A few days ago I received an email telling me that Christopher Hewett had passed away. I was skeptical, because I knew how easy it is to say anything on the Internet. I decided to get in touch with some of those who were close to him to confirm the news. So I wrote to Rob Stone, who played Kevin on the show. Rob had emailed me once after he saw the site and confirmed to me that he was not Marilyn Manson. I thanked him for writing, as he had requested, I promised not to give out his address. I know some of you really want to write him, and I understand it, really. If it was up to me I would tell you, but I can't. I'm sorry! I tried not to write him too much after that because I wanted to respect his privacy. But this was an exception. So I wrote him, and not long after he sent me this reply. I thought I could share it with all of you.

Yes, Chris passed away Friday at the age of 80. He was a wonderful man and an enormous talent. He'll be greatly missed.


Posted 8:54 AM by Gerry Alanguilan

I've put the TRIBUTE page up. Thanks to all those who have written me and sent their anecdotes, and thanks to all those who agreed to let me use their words for the site. If you have something to say about Christopher Hewett and Mr. Belvedere, please feel free to write me and I'll put it up there. I hope you pardon me for not automating this process, but it's just a way of keeping the freaks from leaving inappropriate messages, specially at this time.

Saturday, August 4, 2001

I Can't Stay Away

(Mr. Belvedere)

Believe it or not, Mr. Belvedere had a huge influence in my life. It was 1996. I was at home resting after months of gruelling work and all I wanted to do was channel surf. This was where I discovered Mr. Belvedere. I would later learn that the show had been off the air for 6 years, after it had been on the air since 1985. So I guess I never really grew up with the show, but I can certainly say I have grown, if only for a little bit, after watching it.

It wasn't the funniest of shows. In fact, there were jokes that simply fell flat, and some were absolutely corny, just like the jokes my dad would crack once in a while. But in spite of that, the show felt real. The characters felt real. There were times I felt like I was watching a reality TV show into a real American family where cameras would follow them around. The Owenses became like a second family, and Mr. Belvedere, a big wise old uncle. In the many decisions I have made in my life since then, I have often wondered, well, what would Mr. Belvedere do in this situation? Would he do this? What would he say? What would he decide?

I'm speaking of course, of Mr. Belvedere and the effect he had on my life. But what of Christopher Hewett? To be honest, I really don't know him. I don't know what he's like. But I did get to know him in bits and pieces from those lives he had affected. His cast mates speak fondly of him, as I have read in that special Mr. Belvedere "Where Are They Now?" article from a People Magazine issue last year. I had gotten in touch with a former guest star, Mr. Harvey Goldenberg, and he was all praises for Christopher. He told me the story of how at times Christopher would have an acute attack of his arthritis and yet he took it and he continued to work like a trouper. He continued to make everyone feel welcome on the set. He made sure the guests were treated special. I believe Mr. Goldenberg. I'm sure that Christopher indeed was a truly wonderful and special man.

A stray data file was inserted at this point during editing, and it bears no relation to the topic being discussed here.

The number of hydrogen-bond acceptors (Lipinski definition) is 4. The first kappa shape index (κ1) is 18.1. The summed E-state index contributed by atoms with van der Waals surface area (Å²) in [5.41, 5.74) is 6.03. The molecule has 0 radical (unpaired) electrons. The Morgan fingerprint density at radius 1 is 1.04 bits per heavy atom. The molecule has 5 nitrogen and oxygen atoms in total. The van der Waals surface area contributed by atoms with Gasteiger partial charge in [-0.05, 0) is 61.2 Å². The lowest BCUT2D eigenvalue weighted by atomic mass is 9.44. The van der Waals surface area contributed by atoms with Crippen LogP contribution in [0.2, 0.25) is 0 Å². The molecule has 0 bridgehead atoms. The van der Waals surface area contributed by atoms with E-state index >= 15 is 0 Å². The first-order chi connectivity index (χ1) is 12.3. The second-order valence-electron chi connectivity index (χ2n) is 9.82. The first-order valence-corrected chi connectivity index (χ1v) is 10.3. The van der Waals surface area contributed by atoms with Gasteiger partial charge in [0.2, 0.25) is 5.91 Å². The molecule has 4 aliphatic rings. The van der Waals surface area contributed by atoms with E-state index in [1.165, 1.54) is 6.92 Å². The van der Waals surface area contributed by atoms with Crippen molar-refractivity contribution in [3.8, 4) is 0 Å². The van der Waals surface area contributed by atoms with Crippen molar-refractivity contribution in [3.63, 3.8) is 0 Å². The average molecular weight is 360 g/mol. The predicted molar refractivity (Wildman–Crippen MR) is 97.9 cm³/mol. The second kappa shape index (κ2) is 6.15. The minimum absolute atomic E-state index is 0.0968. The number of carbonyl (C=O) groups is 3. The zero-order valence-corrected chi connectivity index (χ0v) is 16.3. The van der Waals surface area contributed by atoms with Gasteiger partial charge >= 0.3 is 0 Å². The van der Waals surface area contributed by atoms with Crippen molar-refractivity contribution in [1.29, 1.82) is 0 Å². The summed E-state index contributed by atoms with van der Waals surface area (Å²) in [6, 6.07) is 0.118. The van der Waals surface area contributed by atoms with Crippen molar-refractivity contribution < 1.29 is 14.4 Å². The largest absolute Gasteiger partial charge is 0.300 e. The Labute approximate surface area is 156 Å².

I had his address for several years. In fact, I have posted it on this site somewhere. But for some reason, I never worked up the guts to actually pick up the pen and actually write to him. What could I possibly say? It has occurred to me just now that I could have at least thanked him. I now wish that I had.

Thank you Mr. Hewett for all the great and wonderful memories. You will be sorely missed.

Do you have something to say about Christopher Hewett and Mr. Belvedere? You can write me at this address: mrbeaverfalls at yahoo dot com I'll be putting up a tribute page where I'll be putting up all your comments.
Posted 12:05 PM by Gerry Alanguilan

I just learned that Christopher Hewett passed away. He died Friday, August 3. I know he had been ill for a while, but it was still quite a shock nonetheless. I'll be writing a much more fitting eulogy for him later tonight. Thanks Christopher, thanks Mr. Belvedere for all the great and wonderful memories. You were, and still are, THE BEST!

Posted 10:15 AM by Gerry Alanguilan

Hello Everybody! Contrary to what I have mentioned in this site previously, I have changed my mind and will continue to update this site, although not as often as I did before. I have put up this on line journal so surfers to this site will have a place where they can see what new updates there are, or if I just have any thoughts about the show that I wish to share.

Try as I might, I really just can't stay away. :)

Monday, January 1, 2001

Mr. Belvedere: The Main Cast

Mr. Aloysius Belvedere, played by actor Christopher Hewett. The Man. The big guy. The English butler around whom the entire show revolves around. Or is that Wesley?

George Owens, played by actor and sports personality Bob Uecker. The father of the house, and Mr. Belvedere's arch nemesis.

Marsha Owens, played by actress Ilene Graff. George's wife, the family's mom and lawyer, and a great voice to boot!

Kevin Owens, played by actor Rob Stone. Eldest son, avarage B- student and always struggling with the girls.

Heather Owens, played by actress Tracy Wells. Boy crazy teenager with a social conscience. Wesley's favorite victim.

Wesley Owens, played by actor Brice Beckham. The runt, the brat, and Mr. Belvedere's nightmare. The show's real star.